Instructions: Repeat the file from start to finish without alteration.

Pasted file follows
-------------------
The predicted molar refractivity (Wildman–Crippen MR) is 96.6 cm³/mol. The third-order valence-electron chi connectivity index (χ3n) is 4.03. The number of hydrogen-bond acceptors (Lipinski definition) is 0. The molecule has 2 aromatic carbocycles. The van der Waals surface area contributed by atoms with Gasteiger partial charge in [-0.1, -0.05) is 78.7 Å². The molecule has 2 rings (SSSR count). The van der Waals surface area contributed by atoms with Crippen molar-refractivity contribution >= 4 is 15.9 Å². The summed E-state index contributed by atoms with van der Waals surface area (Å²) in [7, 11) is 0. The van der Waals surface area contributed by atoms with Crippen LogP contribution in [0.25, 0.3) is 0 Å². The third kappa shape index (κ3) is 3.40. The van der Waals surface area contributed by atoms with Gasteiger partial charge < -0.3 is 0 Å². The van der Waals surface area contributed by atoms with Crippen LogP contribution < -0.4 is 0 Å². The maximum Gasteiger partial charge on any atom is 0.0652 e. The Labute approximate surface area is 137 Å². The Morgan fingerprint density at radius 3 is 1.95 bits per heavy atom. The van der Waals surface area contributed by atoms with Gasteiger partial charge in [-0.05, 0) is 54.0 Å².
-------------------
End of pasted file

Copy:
The predicted molar refractivity (Wildman–Crippen MR) is 96.6 cm³/mol. The third-order valence-electron chi connectivity index (χ3n) is 4.03. The number of hydrogen-bond acceptors (Lipinski definition) is 0. The molecule has 2 aromatic carbocycles. The van der Waals surface area contributed by atoms with Gasteiger partial charge in [-0.1, -0.05) is 78.7 Å². The molecule has 2 rings (SSSR count). The van der Waals surface area contributed by atoms with Crippen molar-refractivity contribution >= 4 is 15.9 Å². The summed E-state index contributed by atoms with van der Waals surface area (Å²) in [7, 11) is 0. The van der Waals surface area contributed by atoms with Crippen LogP contribution in [0.25, 0.3) is 0 Å². The third kappa shape index (κ3) is 3.40. The van der Waals surface area contributed by atoms with Gasteiger partial charge < -0.3 is 0 Å². The van der Waals surface area contributed by atoms with Crippen LogP contribution < -0.4 is 0 Å². The maximum Gasteiger partial charge on any atom is 0.0652 e. The Labute approximate surface area is 137 Å². The Morgan fingerprint density at radius 3 is 1.95 bits per heavy atom. The van der Waals surface area contributed by atoms with Gasteiger partial charge in [-0.05, 0) is 54.0 Å².